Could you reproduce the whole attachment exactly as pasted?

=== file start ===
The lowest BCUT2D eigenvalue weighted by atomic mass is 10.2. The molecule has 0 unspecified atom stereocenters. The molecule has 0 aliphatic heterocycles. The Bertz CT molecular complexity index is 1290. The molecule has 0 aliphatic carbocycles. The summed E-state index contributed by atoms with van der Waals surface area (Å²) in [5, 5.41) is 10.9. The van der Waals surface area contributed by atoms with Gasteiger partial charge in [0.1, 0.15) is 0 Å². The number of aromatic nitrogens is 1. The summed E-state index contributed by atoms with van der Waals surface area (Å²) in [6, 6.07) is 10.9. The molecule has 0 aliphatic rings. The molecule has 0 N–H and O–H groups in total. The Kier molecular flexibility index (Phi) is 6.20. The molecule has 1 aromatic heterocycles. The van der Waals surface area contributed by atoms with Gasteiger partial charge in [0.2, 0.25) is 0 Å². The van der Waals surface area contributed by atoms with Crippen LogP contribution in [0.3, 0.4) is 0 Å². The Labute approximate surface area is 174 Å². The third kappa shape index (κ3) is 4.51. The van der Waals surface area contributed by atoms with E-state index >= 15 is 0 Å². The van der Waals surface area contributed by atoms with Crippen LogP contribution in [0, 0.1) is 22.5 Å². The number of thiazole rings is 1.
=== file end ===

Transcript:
The lowest BCUT2D eigenvalue weighted by atomic mass is 10.2. The molecule has 0 unspecified atom stereocenters. The molecule has 0 aliphatic heterocycles. The Bertz CT molecular complexity index is 1290. The molecule has 0 aliphatic carbocycles. The summed E-state index contributed by atoms with van der Waals surface area (Å²) in [5, 5.41) is 10.9. The van der Waals surface area contributed by atoms with Gasteiger partial charge in [0.1, 0.15) is 0 Å². The number of aromatic nitrogens is 1. The summed E-state index contributed by atoms with van der Waals surface area (Å²) in [6, 6.07) is 10.9. The molecule has 0 aliphatic rings. The molecule has 0 N–H and O–H groups in total. The Kier molecular flexibility index (Phi) is 6.20. The molecule has 1 aromatic heterocycles. The van der Waals surface area contributed by atoms with Gasteiger partial charge in [0.2, 0.25) is 0 Å². The van der Waals surface area contributed by atoms with Crippen LogP contribution in [0.3, 0.4) is 0 Å². The Labute approximate surface area is 174 Å². The third kappa shape index (κ3) is 4.51. The van der Waals surface area contributed by atoms with E-state index >= 15 is 0 Å². The van der Waals surface area contributed by atoms with Crippen LogP contribution in [0, 0.1) is 22.5 Å². The number of thiazole rings is 1.